Once, in the cool blue middle of a lake,
up to my neck in that most precious element of all,
I found a pale-gray, curled-upwards pigeon feather
floating on the tension of the water
at the very instant when a dragonfly,
like a blue-green iridescent bobby pin,
hovered over it, then lit, and rested.
I mention this in the same way
that I fold the corner of a page
in certain library books,
so that the next reader will know
where to look for the good parts.
“Field Guide” by Tony Hoagland from Unincorporated Persons in the Late Honda Dynasty. © Graywolf Press, 2010. Reprinted with permission. (buy now)
On this date in 1933, President Franklin D. Roosevelt signed the Emergency Banking Relief Act, kicking off 100 days of New Deal legislation.
Roosevelt had only been in office for five days. The country was in the grip of the Great Depression, and the banking system was on the verge of collapse as people rushed to withdraw their savings. Banks were closed in all 48 states. As soon as he took office, FDR called Congress into a special session that would last for three months. He declared a four-day “bank holiday” that shut down all banks and even the Federal Reserve while Congress worked on legislation. The Emergency Banking Act was introduced in the House first, and representatives were in such a hurry to pass it that they didn’t wait for their own individual copies, but rather listened as the single copy was read aloud, and voted on it immediately. In Roosevelt’s first radio Fireside Chat on March 12, 1933, he said: “The new law allows the 12 Federal Reserve Banks to issue additional currency on good assets and thus the banks that reopen will be able to meet every legitimate call. The new currency is being sent out by the Bureau of Engraving and Printing to every part of the country.” The government hoped that these assurances would be enough to lure people — and their money — back to the beleaguered banks.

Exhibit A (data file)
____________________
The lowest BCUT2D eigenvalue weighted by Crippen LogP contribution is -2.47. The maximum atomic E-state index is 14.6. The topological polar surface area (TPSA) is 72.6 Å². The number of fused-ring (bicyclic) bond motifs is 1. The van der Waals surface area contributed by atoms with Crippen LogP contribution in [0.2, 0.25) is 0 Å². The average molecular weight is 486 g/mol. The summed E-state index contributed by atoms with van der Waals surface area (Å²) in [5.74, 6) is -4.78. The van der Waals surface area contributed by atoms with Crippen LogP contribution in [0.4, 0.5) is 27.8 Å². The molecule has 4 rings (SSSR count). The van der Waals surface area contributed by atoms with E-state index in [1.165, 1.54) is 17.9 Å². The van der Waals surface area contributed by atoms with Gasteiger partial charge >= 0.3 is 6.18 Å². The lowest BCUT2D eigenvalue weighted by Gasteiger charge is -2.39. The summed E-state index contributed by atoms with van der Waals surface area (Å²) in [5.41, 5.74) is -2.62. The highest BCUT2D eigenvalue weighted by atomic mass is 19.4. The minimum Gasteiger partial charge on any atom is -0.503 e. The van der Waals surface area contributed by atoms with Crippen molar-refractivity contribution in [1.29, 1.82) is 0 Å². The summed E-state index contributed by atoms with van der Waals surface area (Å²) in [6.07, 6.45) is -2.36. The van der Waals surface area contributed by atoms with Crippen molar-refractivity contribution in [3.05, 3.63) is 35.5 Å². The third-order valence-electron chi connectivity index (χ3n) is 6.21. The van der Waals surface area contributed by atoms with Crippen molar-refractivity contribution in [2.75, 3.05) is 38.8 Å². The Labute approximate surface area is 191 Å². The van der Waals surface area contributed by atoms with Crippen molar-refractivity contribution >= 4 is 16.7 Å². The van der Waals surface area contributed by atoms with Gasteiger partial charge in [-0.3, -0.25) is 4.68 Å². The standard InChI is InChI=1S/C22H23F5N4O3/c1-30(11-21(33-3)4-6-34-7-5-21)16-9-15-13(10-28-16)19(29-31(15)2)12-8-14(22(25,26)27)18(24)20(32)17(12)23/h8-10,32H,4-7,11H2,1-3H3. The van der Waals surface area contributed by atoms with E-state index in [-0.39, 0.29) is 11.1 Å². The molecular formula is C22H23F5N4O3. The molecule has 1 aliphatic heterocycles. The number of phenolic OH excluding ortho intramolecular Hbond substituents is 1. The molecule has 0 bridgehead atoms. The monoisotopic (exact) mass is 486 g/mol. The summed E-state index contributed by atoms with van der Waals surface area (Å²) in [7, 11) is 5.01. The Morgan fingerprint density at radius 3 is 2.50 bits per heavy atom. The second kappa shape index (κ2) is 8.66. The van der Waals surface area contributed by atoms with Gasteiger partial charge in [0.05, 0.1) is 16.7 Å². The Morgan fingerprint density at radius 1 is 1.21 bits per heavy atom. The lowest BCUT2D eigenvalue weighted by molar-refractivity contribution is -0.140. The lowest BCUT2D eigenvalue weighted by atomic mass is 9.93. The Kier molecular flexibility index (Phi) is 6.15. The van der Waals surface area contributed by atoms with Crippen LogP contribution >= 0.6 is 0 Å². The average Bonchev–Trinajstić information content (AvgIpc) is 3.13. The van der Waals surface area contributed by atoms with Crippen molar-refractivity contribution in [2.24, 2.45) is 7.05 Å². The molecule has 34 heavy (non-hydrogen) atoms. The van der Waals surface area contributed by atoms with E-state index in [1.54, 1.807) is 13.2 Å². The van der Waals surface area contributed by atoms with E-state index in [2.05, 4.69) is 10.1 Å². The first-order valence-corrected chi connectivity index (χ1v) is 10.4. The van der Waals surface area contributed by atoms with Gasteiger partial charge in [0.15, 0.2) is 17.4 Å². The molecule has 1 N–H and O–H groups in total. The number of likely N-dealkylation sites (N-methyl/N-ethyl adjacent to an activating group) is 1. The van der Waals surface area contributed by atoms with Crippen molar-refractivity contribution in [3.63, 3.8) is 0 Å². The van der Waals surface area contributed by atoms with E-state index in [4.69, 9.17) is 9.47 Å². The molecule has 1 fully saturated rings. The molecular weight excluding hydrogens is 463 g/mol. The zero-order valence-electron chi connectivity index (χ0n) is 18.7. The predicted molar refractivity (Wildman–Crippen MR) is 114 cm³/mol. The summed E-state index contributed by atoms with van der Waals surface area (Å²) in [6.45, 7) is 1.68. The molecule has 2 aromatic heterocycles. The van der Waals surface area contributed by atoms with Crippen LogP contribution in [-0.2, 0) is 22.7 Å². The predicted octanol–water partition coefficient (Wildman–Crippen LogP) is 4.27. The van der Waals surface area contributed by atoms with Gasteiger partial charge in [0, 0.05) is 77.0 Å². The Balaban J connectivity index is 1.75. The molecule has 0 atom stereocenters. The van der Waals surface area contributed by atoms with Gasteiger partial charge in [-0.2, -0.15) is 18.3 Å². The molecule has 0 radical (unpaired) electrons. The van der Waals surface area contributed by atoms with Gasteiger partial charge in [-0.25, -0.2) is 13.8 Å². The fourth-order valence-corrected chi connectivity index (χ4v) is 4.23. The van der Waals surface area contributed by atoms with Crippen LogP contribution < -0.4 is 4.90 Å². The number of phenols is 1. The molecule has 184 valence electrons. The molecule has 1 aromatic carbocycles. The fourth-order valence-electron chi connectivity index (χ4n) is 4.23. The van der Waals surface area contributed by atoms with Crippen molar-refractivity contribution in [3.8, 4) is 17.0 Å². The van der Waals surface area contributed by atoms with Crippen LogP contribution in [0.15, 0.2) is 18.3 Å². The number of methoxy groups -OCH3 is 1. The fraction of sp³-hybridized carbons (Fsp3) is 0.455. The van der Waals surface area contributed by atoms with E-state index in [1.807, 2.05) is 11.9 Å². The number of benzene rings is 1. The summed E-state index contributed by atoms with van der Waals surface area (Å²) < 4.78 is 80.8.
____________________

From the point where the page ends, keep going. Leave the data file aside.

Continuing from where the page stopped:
When the banks began opening up again the next morning, people lined up to bring their money back, and by the end of March, about two-thirds of the money that had been taken out of the nation’s banks had been redeposited. Wall Street took note and the stock market began to rebound. The Emergency Banking Act was designed to be only a temporary measure; later that year, Congress passed the 1933 Banking Act, which established the Federal Deposit Insurance Corporation, or FDIC, which still guarantees deposits against bank failure.